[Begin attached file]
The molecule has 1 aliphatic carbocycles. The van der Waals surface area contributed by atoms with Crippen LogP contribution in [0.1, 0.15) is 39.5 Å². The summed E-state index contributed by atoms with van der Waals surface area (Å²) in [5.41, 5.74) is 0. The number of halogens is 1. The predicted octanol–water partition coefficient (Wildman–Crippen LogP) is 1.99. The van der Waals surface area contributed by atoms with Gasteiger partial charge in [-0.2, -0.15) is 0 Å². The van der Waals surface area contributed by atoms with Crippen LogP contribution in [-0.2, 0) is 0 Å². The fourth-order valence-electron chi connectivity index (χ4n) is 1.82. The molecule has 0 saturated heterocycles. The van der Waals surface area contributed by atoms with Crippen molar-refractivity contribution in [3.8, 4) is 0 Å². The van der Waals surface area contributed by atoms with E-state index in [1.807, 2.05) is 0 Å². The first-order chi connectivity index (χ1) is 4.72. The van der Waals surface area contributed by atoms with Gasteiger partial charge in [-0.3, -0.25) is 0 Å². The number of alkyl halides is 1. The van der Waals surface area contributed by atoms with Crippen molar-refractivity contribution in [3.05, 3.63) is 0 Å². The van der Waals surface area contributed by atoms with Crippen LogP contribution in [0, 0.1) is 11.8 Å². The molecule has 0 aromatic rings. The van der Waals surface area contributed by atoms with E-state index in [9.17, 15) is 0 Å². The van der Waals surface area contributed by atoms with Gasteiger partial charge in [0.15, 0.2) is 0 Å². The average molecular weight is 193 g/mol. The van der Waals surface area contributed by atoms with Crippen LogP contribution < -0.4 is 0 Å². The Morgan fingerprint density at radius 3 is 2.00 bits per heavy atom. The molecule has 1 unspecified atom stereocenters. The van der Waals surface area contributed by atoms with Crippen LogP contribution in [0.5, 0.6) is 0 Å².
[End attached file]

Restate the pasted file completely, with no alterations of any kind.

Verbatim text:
The molecule has 1 aliphatic carbocycles. The van der Waals surface area contributed by atoms with Crippen LogP contribution in [0.1, 0.15) is 39.5 Å². The summed E-state index contributed by atoms with van der Waals surface area (Å²) in [5.41, 5.74) is 0. The number of halogens is 1. The predicted octanol–water partition coefficient (Wildman–Crippen LogP) is 1.99. The van der Waals surface area contributed by atoms with Gasteiger partial charge in [-0.2, -0.15) is 0 Å². The van der Waals surface area contributed by atoms with Crippen LogP contribution in [-0.2, 0) is 0 Å². The fourth-order valence-electron chi connectivity index (χ4n) is 1.82. The molecule has 0 saturated heterocycles. The van der Waals surface area contributed by atoms with Crippen molar-refractivity contribution in [3.8, 4) is 0 Å². The van der Waals surface area contributed by atoms with E-state index in [1.807, 2.05) is 0 Å². The first-order chi connectivity index (χ1) is 4.72. The van der Waals surface area contributed by atoms with Gasteiger partial charge in [-0.3, -0.25) is 0 Å². The number of alkyl halides is 1. The van der Waals surface area contributed by atoms with Crippen molar-refractivity contribution in [3.05, 3.63) is 0 Å². The van der Waals surface area contributed by atoms with Crippen LogP contribution in [0, 0.1) is 11.8 Å². The molecule has 0 aromatic rings. The van der Waals surface area contributed by atoms with E-state index in [9.17, 15) is 0 Å². The van der Waals surface area contributed by atoms with Gasteiger partial charge in [0.15, 0.2) is 0 Å². The average molecular weight is 193 g/mol. The van der Waals surface area contributed by atoms with Crippen LogP contribution < -0.4 is 0 Å². The Morgan fingerprint density at radius 3 is 2.00 bits per heavy atom. The molecule has 1 unspecified atom stereocenters. The van der Waals surface area contributed by atoms with Crippen LogP contribution in [0.5, 0.6) is 0 Å².